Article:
Spotted dead-nettle – planting, care and tips

Spotted dead-nettle (Lamium maculatum)
Spotted dead-nettle (Lamium maculatum)

The spotted dead-nettle with its variegated leaves is a beautiful ground cover. This is what you should pay attention to when planting and caring for.

Profile of spotted dead-nettle:

Scientific name: Lamium maculatum

Plant family: mint family (Lamiaceae).

Other names: spotted henbit, purple dragon, spotted deadnettle, spotted dead nettle

Sowing time: spring

Planting time: spring

Flowering period: May to June

Location: semi-shady to shady

Soil quality: loamy, nutrient rich, humus rich

These information are for temperate climate!

Use in: ground cover, planters, under planting, overgrowth, flower garden, natural garden, potted garden, forest garden

Winter hardiness: hardy, USDA Plant Hardiness Zones: 4 (-34 °C / -25 °F)

Bee and insect friendly: Yes

Plant characteristics and classification of spotted dead-nettle

Plant order, origin and occurrence of spotted dead-nettle

The spotted deadnettle (Lamium maculatum) is a member of the deadnettle genus, which is particularly appreciated by gardeners for its versatile ground cover. They all belong to the mint family (Lamiaceae). The spotted dead nettle is native to Europe, North Africa and West Asia, where it grows in damp forest areas.

Characteristics of spotted dead-nettle


As a typical ground cover, the spotted dead-nettle remains low and only grows to heights between 20 and 25 centimeters (8 and 10 in). The undemanding wild perennial is winter green and spreads quickly by root-forming runners and rhizomes, but does not proliferate. Their stems are square – as is typical for dead nettles.


The spotted dead-nettle owes its name to its foliage: it is spotted green-white to green-silvery. The leaves are opposite, heart-shaped to oval and bluntly serrated at the edge.


The axillary, two-part lip-shaped flowers of the spotted deadnettle show up sometimes in lighter, sometimes in darker pink or violet. There are four to eight of them in dense pseudowhorls. During the flowering period, which lasts from May to June, they attract numerous insects to the garden, especially bumblebees.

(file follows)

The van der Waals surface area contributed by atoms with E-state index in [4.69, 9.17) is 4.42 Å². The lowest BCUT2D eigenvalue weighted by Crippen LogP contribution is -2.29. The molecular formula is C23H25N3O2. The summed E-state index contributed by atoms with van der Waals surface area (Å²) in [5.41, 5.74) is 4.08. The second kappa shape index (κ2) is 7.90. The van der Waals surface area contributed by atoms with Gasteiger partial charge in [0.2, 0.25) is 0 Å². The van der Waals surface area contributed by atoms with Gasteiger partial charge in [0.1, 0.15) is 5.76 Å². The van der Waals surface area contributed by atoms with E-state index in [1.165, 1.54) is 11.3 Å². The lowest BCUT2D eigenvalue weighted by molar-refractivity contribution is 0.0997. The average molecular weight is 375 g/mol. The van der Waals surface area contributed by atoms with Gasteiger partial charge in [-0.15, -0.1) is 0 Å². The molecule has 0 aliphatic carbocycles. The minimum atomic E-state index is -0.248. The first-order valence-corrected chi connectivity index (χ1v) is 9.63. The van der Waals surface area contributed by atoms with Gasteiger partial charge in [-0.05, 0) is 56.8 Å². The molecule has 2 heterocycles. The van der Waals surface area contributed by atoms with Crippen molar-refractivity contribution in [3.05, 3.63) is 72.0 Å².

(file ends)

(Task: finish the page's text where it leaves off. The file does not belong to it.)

The seeds of the spotted deadnettle ripen in so-called schizocarp fruits.

Spotted dead-nettle – cultivation and care


With the exception of some varieties, Lamium maculatum is only suitable for partially shaded garden areas without direct sunlight.


The garden soil at the planting site should be loamy, loose and as humus as nutrient-rich. It is optimal if the earth is permanently moderately moist to moist.

Spotted dead-nettle (Lamium maculatum)
Spotted dead-nettle (Lamium maculatum)


For an extensive planting you need around 15 plants per square meter (per 10 sq ft.). Keep a planting distance of 30 centimeters (12 in) so that the individual specimens do not get in each other’s way. Some compost or horn shavings help Lamium maculatum to grow. Finally, everything is watered well.



The lighter the spotted deadnettle stands, the more often it needs to be watered: the soil at the planting site should not be dry for a long time.


A little fertilizer, e.g. compost, is applied every few years.


To propagate the spotted dead-nettle, simply cut off rooted runners and plant them in another place. The spotted dead nettle can also be propagated by cuttings. Self-propagation by self-sowing is also possible. With the help of ants, the plant also spreads its seeds.

Diseases and pests

In contrast to most types of dead nettle, lamium maculatum is frequently attacked by snails. Aphids and gray mold can also occur.


The spotted dead-nettle is hardy down to -34 °C / -25 °F. When growing in a bucket, some winter protection may be advisable. In any case, you should move the container plant to the wall of the house and place it on an insulating plate or wood block.

Use in the garden

With its decorative foliage, the spotted dead-nettle is a true ornamental plant. It is just as suitable for planting under trees as for planting the edges of trees. In the foreground, it forms a beautiful framework for other plants, whose floral splendor underlines them. Lamium maculatum can also be combined with summer bloomers in a flowerpot.

Tip: Although the perennial likes it to be damp, you should fill a drainage layer in the pot so that the rootstock is not wet.


A wide variety of the spotted deadnettle is available. The individual varieties differ not only in their flower color (white, pink, violet, salmon), but also in their foliage, which can be spotted, streaked or edged.

A selection:

  • Lamium maculatum ‘Anne Greenaway’: Irregular yellow-green variegated leaves, silver-colored median stripe
  • Lamium maculatum ‘Aureum’ (also known as ‘Golden Nutggets’): pale yellow leaves with a silver median stripe, delicate pink flowers, do not tolerate the sun
  • Lamium maculatum ’Cannon’s Gold’: compact growth, yellow foliage, dusky pink to violet flowers
  • Lamium maculatum ‘Pink Pewter’: pink flowers, green and white foliage, proven ground cover variety for sunny locations
  • Lamium maculatum ‘Roseum’: foliage with silvery-white median stripes, pink flowers
  • Lamium maculatum ‘White Nancy’: white flowers, white-green foliage
  • Lamium maculatum ‘Wooton Pink’: compact growth, large soft pink flowers, silvery-white leaves with a green edge

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